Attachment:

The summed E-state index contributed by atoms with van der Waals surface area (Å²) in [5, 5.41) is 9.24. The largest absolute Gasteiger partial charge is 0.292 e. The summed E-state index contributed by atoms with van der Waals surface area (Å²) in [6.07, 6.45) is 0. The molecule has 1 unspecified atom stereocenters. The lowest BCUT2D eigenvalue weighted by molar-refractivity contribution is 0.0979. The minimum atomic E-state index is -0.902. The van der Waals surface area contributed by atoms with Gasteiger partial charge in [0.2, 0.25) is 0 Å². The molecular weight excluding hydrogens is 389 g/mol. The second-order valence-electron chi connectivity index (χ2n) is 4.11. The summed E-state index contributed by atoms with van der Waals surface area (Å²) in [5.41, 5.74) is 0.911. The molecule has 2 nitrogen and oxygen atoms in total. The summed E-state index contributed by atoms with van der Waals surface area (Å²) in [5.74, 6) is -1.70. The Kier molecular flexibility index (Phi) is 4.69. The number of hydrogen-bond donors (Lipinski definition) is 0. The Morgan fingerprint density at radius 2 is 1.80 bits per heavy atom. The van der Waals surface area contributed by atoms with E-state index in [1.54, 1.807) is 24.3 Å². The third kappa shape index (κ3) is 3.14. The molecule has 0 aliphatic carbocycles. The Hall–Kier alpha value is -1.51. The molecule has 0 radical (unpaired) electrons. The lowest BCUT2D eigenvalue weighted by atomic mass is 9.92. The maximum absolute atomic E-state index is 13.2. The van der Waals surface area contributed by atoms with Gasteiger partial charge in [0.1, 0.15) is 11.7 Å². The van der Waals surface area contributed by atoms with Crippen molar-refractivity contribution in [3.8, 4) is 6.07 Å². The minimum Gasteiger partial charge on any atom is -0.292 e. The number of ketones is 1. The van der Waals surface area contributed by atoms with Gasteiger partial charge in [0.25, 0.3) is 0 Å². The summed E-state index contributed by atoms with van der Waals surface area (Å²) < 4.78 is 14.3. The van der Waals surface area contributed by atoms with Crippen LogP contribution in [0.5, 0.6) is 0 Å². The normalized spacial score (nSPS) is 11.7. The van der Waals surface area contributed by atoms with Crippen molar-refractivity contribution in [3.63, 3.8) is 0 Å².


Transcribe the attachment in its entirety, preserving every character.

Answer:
The summed E-state index contributed by atoms with van der Waals surface area (Å²) in [5, 5.41) is 9.24. The largest absolute Gasteiger partial charge is 0.292 e. The summed E-state index contributed by atoms with van der Waals surface area (Å²) in [6.07, 6.45) is 0. The molecule has 1 unspecified atom stereocenters. The lowest BCUT2D eigenvalue weighted by molar-refractivity contribution is 0.0979. The minimum atomic E-state index is -0.902. The van der Waals surface area contributed by atoms with Gasteiger partial charge in [0.2, 0.25) is 0 Å². The molecular weight excluding hydrogens is 389 g/mol. The second-order valence-electron chi connectivity index (χ2n) is 4.11. The summed E-state index contributed by atoms with van der Waals surface area (Å²) in [5.41, 5.74) is 0.911. The molecule has 2 nitrogen and oxygen atoms in total. The summed E-state index contributed by atoms with van der Waals surface area (Å²) in [5.74, 6) is -1.70. The Kier molecular flexibility index (Phi) is 4.69. The number of hydrogen-bond donors (Lipinski definition) is 0. The Morgan fingerprint density at radius 2 is 1.80 bits per heavy atom. The van der Waals surface area contributed by atoms with E-state index in [1.54, 1.807) is 24.3 Å². The third kappa shape index (κ3) is 3.14. The molecule has 0 aliphatic carbocycles. The Hall–Kier alpha value is -1.51. The molecule has 0 radical (unpaired) electrons. The lowest BCUT2D eigenvalue weighted by atomic mass is 9.92. The maximum absolute atomic E-state index is 13.2. The van der Waals surface area contributed by atoms with Gasteiger partial charge in [0.1, 0.15) is 11.7 Å². The van der Waals surface area contributed by atoms with Crippen molar-refractivity contribution in [3.8, 4) is 6.07 Å². The minimum Gasteiger partial charge on any atom is -0.292 e. The number of ketones is 1. The van der Waals surface area contributed by atoms with Gasteiger partial charge in [0.25, 0.3) is 0 Å². The summed E-state index contributed by atoms with van der Waals surface area (Å²) < 4.78 is 14.3. The van der Waals surface area contributed by atoms with Crippen LogP contribution in [0.5, 0.6) is 0 Å². The normalized spacial score (nSPS) is 11.7. The van der Waals surface area contributed by atoms with Crippen molar-refractivity contribution in [3.63, 3.8) is 0 Å².